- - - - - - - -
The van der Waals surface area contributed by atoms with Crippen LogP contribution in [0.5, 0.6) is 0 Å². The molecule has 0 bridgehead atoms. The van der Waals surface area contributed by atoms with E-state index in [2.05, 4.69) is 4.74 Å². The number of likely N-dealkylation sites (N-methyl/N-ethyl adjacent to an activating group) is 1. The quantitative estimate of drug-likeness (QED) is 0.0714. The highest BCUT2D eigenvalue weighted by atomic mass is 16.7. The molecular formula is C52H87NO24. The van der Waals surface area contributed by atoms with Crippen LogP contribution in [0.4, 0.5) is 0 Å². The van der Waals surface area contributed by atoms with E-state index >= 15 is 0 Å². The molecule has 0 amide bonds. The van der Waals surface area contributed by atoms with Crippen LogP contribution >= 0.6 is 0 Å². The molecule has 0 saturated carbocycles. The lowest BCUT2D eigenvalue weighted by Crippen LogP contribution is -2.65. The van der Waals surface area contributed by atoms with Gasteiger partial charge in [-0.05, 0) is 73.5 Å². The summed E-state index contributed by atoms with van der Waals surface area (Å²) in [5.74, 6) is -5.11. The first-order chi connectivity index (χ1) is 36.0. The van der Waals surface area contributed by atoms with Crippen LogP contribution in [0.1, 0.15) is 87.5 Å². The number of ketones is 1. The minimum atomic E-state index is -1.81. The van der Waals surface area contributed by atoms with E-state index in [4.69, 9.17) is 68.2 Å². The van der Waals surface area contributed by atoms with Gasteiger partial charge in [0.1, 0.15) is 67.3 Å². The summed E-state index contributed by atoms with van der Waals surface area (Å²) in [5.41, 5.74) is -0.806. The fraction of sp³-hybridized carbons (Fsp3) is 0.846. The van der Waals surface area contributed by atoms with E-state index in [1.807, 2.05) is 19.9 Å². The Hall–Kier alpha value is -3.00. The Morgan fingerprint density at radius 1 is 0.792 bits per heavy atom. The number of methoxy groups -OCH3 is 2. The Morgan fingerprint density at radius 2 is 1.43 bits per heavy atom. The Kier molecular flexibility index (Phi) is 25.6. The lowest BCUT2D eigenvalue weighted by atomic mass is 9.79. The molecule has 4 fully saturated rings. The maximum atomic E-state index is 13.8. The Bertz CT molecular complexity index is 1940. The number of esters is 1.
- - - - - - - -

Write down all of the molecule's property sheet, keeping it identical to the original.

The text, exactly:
The van der Waals surface area contributed by atoms with Crippen LogP contribution in [0.5, 0.6) is 0 Å². The molecule has 0 bridgehead atoms. The van der Waals surface area contributed by atoms with E-state index in [2.05, 4.69) is 4.74 Å². The number of likely N-dealkylation sites (N-methyl/N-ethyl adjacent to an activating group) is 1. The quantitative estimate of drug-likeness (QED) is 0.0714. The highest BCUT2D eigenvalue weighted by atomic mass is 16.7. The molecular formula is C52H87NO24. The van der Waals surface area contributed by atoms with Crippen LogP contribution in [0.4, 0.5) is 0 Å². The van der Waals surface area contributed by atoms with E-state index >= 15 is 0 Å². The molecule has 0 amide bonds. The van der Waals surface area contributed by atoms with Crippen LogP contribution >= 0.6 is 0 Å². The molecule has 0 saturated carbocycles. The lowest BCUT2D eigenvalue weighted by Crippen LogP contribution is -2.65. The van der Waals surface area contributed by atoms with Gasteiger partial charge in [-0.05, 0) is 73.5 Å². The summed E-state index contributed by atoms with van der Waals surface area (Å²) in [5.74, 6) is -5.11. The first-order chi connectivity index (χ1) is 36.0. The van der Waals surface area contributed by atoms with Crippen LogP contribution in [0.1, 0.15) is 87.5 Å². The number of ketones is 1. The minimum atomic E-state index is -1.81. The van der Waals surface area contributed by atoms with E-state index in [4.69, 9.17) is 68.2 Å². The van der Waals surface area contributed by atoms with Gasteiger partial charge in [0.1, 0.15) is 67.3 Å². The summed E-state index contributed by atoms with van der Waals surface area (Å²) in [5.41, 5.74) is -0.806. The fraction of sp³-hybridized carbons (Fsp3) is 0.846. The van der Waals surface area contributed by atoms with E-state index in [1.807, 2.05) is 19.9 Å². The Hall–Kier alpha value is -3.00. The Morgan fingerprint density at radius 1 is 0.792 bits per heavy atom. The number of methoxy groups -OCH3 is 2. The Morgan fingerprint density at radius 2 is 1.43 bits per heavy atom. The Kier molecular flexibility index (Phi) is 25.6. The lowest BCUT2D eigenvalue weighted by atomic mass is 9.79. The molecule has 4 fully saturated rings. The maximum atomic E-state index is 13.8. The Bertz CT molecular complexity index is 1940. The number of esters is 1.